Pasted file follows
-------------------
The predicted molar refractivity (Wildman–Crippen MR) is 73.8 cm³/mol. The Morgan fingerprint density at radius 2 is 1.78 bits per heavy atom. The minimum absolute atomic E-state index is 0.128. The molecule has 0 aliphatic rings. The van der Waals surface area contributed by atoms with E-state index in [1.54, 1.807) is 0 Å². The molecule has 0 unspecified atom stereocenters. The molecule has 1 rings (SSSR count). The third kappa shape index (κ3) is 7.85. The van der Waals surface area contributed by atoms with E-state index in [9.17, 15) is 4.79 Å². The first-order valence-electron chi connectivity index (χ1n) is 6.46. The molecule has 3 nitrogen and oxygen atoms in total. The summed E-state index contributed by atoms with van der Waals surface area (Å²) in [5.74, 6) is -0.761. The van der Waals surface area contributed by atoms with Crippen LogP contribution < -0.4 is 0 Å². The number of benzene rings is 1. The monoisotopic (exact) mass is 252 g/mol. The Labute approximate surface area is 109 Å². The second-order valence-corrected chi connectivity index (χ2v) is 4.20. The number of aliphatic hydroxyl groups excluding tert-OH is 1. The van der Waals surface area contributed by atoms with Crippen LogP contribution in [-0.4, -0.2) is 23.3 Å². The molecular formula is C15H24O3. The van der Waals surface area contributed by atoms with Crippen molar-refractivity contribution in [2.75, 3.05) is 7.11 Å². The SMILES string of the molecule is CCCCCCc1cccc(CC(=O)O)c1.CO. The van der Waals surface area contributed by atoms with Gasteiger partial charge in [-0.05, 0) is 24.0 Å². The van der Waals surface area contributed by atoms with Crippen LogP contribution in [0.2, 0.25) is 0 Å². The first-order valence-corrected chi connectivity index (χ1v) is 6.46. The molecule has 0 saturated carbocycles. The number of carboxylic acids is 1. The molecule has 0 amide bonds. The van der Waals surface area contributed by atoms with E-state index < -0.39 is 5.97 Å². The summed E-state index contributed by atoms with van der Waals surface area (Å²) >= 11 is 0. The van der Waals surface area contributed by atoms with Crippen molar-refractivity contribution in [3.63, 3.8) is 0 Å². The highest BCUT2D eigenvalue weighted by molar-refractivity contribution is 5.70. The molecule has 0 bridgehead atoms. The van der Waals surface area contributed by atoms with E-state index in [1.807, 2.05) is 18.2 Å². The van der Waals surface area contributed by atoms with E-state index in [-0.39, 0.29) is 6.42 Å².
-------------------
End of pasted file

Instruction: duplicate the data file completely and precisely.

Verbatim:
The predicted molar refractivity (Wildman–Crippen MR) is 73.8 cm³/mol. The Morgan fingerprint density at radius 2 is 1.78 bits per heavy atom. The minimum absolute atomic E-state index is 0.128. The molecule has 0 aliphatic rings. The van der Waals surface area contributed by atoms with E-state index in [1.54, 1.807) is 0 Å². The molecule has 0 unspecified atom stereocenters. The molecule has 1 rings (SSSR count). The third kappa shape index (κ3) is 7.85. The van der Waals surface area contributed by atoms with E-state index in [9.17, 15) is 4.79 Å². The first-order valence-electron chi connectivity index (χ1n) is 6.46. The molecule has 3 nitrogen and oxygen atoms in total. The summed E-state index contributed by atoms with van der Waals surface area (Å²) in [5.74, 6) is -0.761. The van der Waals surface area contributed by atoms with Crippen LogP contribution < -0.4 is 0 Å². The number of benzene rings is 1. The monoisotopic (exact) mass is 252 g/mol. The Labute approximate surface area is 109 Å². The second-order valence-corrected chi connectivity index (χ2v) is 4.20. The number of aliphatic hydroxyl groups excluding tert-OH is 1. The van der Waals surface area contributed by atoms with Crippen LogP contribution in [-0.4, -0.2) is 23.3 Å². The molecular formula is C15H24O3. The van der Waals surface area contributed by atoms with Crippen molar-refractivity contribution in [2.75, 3.05) is 7.11 Å². The SMILES string of the molecule is CCCCCCc1cccc(CC(=O)O)c1.CO. The van der Waals surface area contributed by atoms with Gasteiger partial charge in [-0.05, 0) is 24.0 Å². The van der Waals surface area contributed by atoms with Crippen LogP contribution in [0.2, 0.25) is 0 Å². The first-order valence-corrected chi connectivity index (χ1v) is 6.46. The molecule has 0 saturated carbocycles. The number of carboxylic acids is 1. The molecule has 0 amide bonds. The van der Waals surface area contributed by atoms with E-state index < -0.39 is 5.97 Å². The summed E-state index contributed by atoms with van der Waals surface area (Å²) >= 11 is 0. The van der Waals surface area contributed by atoms with Crippen molar-refractivity contribution in [3.63, 3.8) is 0 Å². The highest BCUT2D eigenvalue weighted by molar-refractivity contribution is 5.70. The molecule has 0 bridgehead atoms. The van der Waals surface area contributed by atoms with E-state index in [1.807, 2.05) is 18.2 Å². The van der Waals surface area contributed by atoms with E-state index in [-0.39, 0.29) is 6.42 Å².